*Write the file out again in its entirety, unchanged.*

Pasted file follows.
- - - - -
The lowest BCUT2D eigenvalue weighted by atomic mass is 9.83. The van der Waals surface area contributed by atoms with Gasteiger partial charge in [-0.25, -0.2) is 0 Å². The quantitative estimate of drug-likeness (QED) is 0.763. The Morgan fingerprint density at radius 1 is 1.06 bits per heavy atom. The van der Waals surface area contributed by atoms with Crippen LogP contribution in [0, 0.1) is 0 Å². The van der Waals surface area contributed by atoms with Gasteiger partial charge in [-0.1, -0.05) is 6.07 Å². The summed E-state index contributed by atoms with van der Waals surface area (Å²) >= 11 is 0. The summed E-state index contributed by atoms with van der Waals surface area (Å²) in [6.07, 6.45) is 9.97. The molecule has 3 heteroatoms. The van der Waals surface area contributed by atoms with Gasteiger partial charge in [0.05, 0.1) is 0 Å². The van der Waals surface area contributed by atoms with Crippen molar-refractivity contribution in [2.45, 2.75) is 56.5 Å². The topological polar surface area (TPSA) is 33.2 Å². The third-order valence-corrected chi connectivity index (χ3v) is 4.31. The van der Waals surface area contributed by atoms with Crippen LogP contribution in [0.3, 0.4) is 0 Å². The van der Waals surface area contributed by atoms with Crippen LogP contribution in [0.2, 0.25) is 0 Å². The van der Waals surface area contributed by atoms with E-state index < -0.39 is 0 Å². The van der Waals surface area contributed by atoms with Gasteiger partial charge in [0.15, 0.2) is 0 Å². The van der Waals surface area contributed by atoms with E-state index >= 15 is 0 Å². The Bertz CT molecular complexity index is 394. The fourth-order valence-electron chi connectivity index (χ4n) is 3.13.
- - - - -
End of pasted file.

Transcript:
The lowest BCUT2D eigenvalue weighted by atomic mass is 9.83. The van der Waals surface area contributed by atoms with Gasteiger partial charge in [-0.25, -0.2) is 0 Å². The quantitative estimate of drug-likeness (QED) is 0.763. The Morgan fingerprint density at radius 1 is 1.06 bits per heavy atom. The van der Waals surface area contributed by atoms with Crippen LogP contribution in [0, 0.1) is 0 Å². The van der Waals surface area contributed by atoms with Gasteiger partial charge in [-0.1, -0.05) is 6.07 Å². The summed E-state index contributed by atoms with van der Waals surface area (Å²) >= 11 is 0. The summed E-state index contributed by atoms with van der Waals surface area (Å²) in [6.07, 6.45) is 9.97. The molecule has 3 heteroatoms. The van der Waals surface area contributed by atoms with Gasteiger partial charge in [0.05, 0.1) is 0 Å². The van der Waals surface area contributed by atoms with Crippen molar-refractivity contribution in [2.45, 2.75) is 56.5 Å². The topological polar surface area (TPSA) is 33.2 Å². The third-order valence-corrected chi connectivity index (χ3v) is 4.31. The van der Waals surface area contributed by atoms with Crippen LogP contribution in [0.3, 0.4) is 0 Å². The van der Waals surface area contributed by atoms with Crippen LogP contribution in [0.2, 0.25) is 0 Å². The van der Waals surface area contributed by atoms with E-state index < -0.39 is 0 Å². The van der Waals surface area contributed by atoms with Gasteiger partial charge in [0.15, 0.2) is 0 Å². The van der Waals surface area contributed by atoms with E-state index >= 15 is 0 Å². The Bertz CT molecular complexity index is 394. The fourth-order valence-electron chi connectivity index (χ4n) is 3.13.